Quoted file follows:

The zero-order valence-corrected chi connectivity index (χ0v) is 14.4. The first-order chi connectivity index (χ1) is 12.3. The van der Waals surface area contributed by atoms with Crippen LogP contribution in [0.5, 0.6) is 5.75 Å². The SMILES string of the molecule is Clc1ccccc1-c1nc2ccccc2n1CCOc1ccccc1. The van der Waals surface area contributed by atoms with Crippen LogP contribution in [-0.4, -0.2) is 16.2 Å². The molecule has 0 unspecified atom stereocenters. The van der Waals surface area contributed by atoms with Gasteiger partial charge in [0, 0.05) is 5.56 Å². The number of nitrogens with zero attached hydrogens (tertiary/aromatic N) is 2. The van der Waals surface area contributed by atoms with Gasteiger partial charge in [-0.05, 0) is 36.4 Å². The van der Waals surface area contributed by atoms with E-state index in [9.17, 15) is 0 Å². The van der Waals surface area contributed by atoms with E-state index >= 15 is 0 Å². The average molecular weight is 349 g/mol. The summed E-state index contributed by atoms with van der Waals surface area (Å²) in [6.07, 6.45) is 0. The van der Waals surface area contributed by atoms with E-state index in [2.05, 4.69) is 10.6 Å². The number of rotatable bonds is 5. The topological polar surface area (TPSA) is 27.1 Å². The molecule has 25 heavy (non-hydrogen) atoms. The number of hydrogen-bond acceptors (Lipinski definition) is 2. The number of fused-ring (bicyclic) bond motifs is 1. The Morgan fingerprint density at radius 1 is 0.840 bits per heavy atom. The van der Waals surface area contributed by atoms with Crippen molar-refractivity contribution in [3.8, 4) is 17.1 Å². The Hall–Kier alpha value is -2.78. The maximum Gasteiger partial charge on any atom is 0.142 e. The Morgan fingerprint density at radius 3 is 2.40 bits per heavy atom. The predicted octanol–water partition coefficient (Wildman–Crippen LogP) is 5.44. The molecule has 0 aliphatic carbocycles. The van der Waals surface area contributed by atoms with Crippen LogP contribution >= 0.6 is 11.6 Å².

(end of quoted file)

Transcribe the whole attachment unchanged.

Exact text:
The zero-order valence-corrected chi connectivity index (χ0v) is 14.4. The first-order chi connectivity index (χ1) is 12.3. The van der Waals surface area contributed by atoms with Crippen LogP contribution in [0.5, 0.6) is 5.75 Å². The SMILES string of the molecule is Clc1ccccc1-c1nc2ccccc2n1CCOc1ccccc1. The van der Waals surface area contributed by atoms with Crippen LogP contribution in [-0.4, -0.2) is 16.2 Å². The molecule has 0 unspecified atom stereocenters. The van der Waals surface area contributed by atoms with Gasteiger partial charge in [0, 0.05) is 5.56 Å². The number of nitrogens with zero attached hydrogens (tertiary/aromatic N) is 2. The van der Waals surface area contributed by atoms with Gasteiger partial charge in [-0.05, 0) is 36.4 Å². The van der Waals surface area contributed by atoms with E-state index in [9.17, 15) is 0 Å². The van der Waals surface area contributed by atoms with E-state index >= 15 is 0 Å². The average molecular weight is 349 g/mol. The summed E-state index contributed by atoms with van der Waals surface area (Å²) in [6.07, 6.45) is 0. The van der Waals surface area contributed by atoms with E-state index in [2.05, 4.69) is 10.6 Å². The number of rotatable bonds is 5. The topological polar surface area (TPSA) is 27.1 Å². The molecule has 25 heavy (non-hydrogen) atoms. The number of hydrogen-bond acceptors (Lipinski definition) is 2. The number of fused-ring (bicyclic) bond motifs is 1. The Morgan fingerprint density at radius 1 is 0.840 bits per heavy atom. The van der Waals surface area contributed by atoms with Crippen molar-refractivity contribution in [3.8, 4) is 17.1 Å². The Hall–Kier alpha value is -2.78. The maximum Gasteiger partial charge on any atom is 0.142 e. The Morgan fingerprint density at radius 3 is 2.40 bits per heavy atom. The predicted octanol–water partition coefficient (Wildman–Crippen LogP) is 5.44. The molecule has 0 aliphatic carbocycles. The van der Waals surface area contributed by atoms with Crippen LogP contribution >= 0.6 is 11.6 Å².